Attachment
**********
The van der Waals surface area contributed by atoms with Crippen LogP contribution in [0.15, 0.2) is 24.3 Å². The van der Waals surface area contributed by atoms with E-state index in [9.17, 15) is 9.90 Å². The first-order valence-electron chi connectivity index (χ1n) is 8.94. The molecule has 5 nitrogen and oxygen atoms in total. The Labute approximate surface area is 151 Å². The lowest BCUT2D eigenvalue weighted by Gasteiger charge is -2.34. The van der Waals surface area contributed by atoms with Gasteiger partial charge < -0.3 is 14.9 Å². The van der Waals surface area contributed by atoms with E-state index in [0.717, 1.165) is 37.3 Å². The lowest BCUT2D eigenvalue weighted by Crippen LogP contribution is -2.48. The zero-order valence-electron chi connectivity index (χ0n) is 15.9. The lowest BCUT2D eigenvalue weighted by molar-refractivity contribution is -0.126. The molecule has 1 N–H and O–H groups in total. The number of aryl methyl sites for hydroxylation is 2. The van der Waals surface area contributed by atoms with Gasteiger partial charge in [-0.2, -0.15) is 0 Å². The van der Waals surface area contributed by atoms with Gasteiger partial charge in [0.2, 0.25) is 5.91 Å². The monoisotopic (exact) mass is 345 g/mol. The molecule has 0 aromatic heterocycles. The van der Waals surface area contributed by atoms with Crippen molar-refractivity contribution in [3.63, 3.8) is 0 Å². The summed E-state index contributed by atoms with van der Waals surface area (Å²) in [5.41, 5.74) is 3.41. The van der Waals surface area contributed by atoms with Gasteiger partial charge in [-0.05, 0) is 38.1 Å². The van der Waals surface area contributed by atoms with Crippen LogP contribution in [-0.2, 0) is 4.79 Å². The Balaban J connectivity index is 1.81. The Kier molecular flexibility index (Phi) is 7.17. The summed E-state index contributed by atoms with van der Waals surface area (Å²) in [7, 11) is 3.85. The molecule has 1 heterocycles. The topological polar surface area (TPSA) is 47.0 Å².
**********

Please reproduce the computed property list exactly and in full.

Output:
The van der Waals surface area contributed by atoms with Crippen LogP contribution in [0.15, 0.2) is 24.3 Å². The van der Waals surface area contributed by atoms with E-state index in [9.17, 15) is 9.90 Å². The first-order valence-electron chi connectivity index (χ1n) is 8.94. The molecule has 5 nitrogen and oxygen atoms in total. The Labute approximate surface area is 151 Å². The lowest BCUT2D eigenvalue weighted by Gasteiger charge is -2.34. The van der Waals surface area contributed by atoms with Gasteiger partial charge < -0.3 is 14.9 Å². The van der Waals surface area contributed by atoms with E-state index in [0.717, 1.165) is 37.3 Å². The lowest BCUT2D eigenvalue weighted by Crippen LogP contribution is -2.48. The zero-order valence-electron chi connectivity index (χ0n) is 15.9. The lowest BCUT2D eigenvalue weighted by molar-refractivity contribution is -0.126. The molecule has 1 N–H and O–H groups in total. The number of aryl methyl sites for hydroxylation is 2. The van der Waals surface area contributed by atoms with Gasteiger partial charge in [-0.2, -0.15) is 0 Å². The van der Waals surface area contributed by atoms with Gasteiger partial charge in [0.2, 0.25) is 5.91 Å². The monoisotopic (exact) mass is 345 g/mol. The molecule has 0 aromatic heterocycles. The van der Waals surface area contributed by atoms with Crippen molar-refractivity contribution in [3.63, 3.8) is 0 Å². The summed E-state index contributed by atoms with van der Waals surface area (Å²) in [5.41, 5.74) is 3.41. The van der Waals surface area contributed by atoms with Gasteiger partial charge in [-0.05, 0) is 38.1 Å². The van der Waals surface area contributed by atoms with Crippen LogP contribution in [-0.2, 0) is 4.79 Å². The Balaban J connectivity index is 1.81. The Kier molecular flexibility index (Phi) is 7.17. The summed E-state index contributed by atoms with van der Waals surface area (Å²) in [7, 11) is 3.85. The molecule has 1 heterocycles. The topological polar surface area (TPSA) is 47.0 Å².